Background

Vaginitis is inflammation of the vagina.

Causes

Infections

  • Yeast infection — whitish itchy discharge with little smell — increased by antibiotics or excess sugar intake
  • Bacterial — often with a fishy smell
  • Trichomoniasis
  • Other infections

Hormonal deficiencies

Hormonal (estrogen) deficiencies during menopause.

Irritating substances

Treatment

Therapies & Advice

Check for STDs

To rule out a sexually transmitted disease, it is best that vaginitis be evaluated by a gynecologist.

If yeast vaginitis

If yeast vaginitis, avoid antibiotics and sugar. Adding a teaspoon of plain yogurt with LIVE bacterial culture vaginally daily can help restore healthy balance and may help eliminate an acute infection as well. Tea tree oil suppositories (irritating) may also help, but frankly the OTC Monistat (miconazole) or Mycelex (Clotrimazole) vaginal creams are safer and more reliable. Also see Candida. Probiotics by mouth may decrease recurrence as well.

Check for infections

For other infections, consult your gynecologist.

Check for hormonal deficiencies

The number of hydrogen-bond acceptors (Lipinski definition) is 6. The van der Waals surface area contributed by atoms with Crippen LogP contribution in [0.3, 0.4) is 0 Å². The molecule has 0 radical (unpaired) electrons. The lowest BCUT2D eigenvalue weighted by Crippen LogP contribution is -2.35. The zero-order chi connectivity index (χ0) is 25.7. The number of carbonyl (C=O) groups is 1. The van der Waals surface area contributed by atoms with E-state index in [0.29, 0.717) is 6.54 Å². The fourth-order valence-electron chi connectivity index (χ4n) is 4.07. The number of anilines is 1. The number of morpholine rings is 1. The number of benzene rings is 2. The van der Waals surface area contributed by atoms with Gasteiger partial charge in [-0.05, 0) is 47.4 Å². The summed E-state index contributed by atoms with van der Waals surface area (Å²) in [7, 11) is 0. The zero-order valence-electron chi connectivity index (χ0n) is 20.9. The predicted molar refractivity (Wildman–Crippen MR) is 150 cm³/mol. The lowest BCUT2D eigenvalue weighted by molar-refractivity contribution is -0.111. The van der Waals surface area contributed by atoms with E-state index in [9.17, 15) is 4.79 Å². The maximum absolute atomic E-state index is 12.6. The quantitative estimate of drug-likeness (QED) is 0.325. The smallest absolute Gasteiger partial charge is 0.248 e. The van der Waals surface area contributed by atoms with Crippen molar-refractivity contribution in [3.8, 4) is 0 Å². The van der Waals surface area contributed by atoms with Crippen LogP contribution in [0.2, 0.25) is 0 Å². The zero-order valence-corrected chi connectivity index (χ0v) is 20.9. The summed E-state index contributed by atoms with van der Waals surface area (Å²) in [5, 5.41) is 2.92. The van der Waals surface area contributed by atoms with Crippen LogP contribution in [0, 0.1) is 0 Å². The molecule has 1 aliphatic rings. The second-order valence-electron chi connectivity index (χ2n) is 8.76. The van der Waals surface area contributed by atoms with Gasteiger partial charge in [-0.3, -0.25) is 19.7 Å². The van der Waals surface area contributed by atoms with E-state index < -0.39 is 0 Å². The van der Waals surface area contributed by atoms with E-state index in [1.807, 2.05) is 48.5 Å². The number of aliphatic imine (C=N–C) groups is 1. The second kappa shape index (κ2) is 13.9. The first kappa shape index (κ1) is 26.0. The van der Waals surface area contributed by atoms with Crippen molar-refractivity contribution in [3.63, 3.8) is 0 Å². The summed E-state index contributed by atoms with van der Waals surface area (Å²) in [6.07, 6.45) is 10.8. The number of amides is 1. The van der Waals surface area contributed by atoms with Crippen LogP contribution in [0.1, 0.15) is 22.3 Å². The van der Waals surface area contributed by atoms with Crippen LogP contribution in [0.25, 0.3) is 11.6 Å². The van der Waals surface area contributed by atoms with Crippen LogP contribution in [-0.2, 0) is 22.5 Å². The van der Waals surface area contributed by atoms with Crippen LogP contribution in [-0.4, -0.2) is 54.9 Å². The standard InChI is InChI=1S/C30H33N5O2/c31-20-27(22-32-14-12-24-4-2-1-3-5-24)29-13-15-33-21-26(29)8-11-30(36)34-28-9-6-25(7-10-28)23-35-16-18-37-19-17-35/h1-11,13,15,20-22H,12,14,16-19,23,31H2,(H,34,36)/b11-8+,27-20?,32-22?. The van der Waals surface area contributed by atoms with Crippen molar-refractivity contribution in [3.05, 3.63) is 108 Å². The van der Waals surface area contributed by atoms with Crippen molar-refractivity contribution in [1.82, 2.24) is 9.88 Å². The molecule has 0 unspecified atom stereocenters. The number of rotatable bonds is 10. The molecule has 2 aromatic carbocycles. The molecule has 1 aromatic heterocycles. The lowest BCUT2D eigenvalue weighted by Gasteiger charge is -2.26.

For hormonal deficiencies, consider bioidentical estrogen (see Menopause).

Contributor: 

Dr. Jacob Teitelbaum, MD

Jacob Teitelbaum, M.D. is a board certified internist and author of the popular free iPhone application “Cures A-Z,” which was ranked in the top 10 of all health/wellness downloads on iTunes. Dr. Teitelbaum is the author of the perennial bestseller From Fatigued to Fantastic! (Avery Penguin), which has sold over half a million copies; Pain Free 1-2-3 (McGraw-Hill); Three Steps to Happiness: Healing Through Joy (Deva Press); the Beat Sugar Addiction Now! series (Fair Winds Press);  Real Cause, Real Cure (Rodale Press); The Fatigue and Fibromyalgia Solution (Penguin/Avery); and his latest, The Complete Guide to Beating Sugar Addiction (Fair Winds Press, 2015).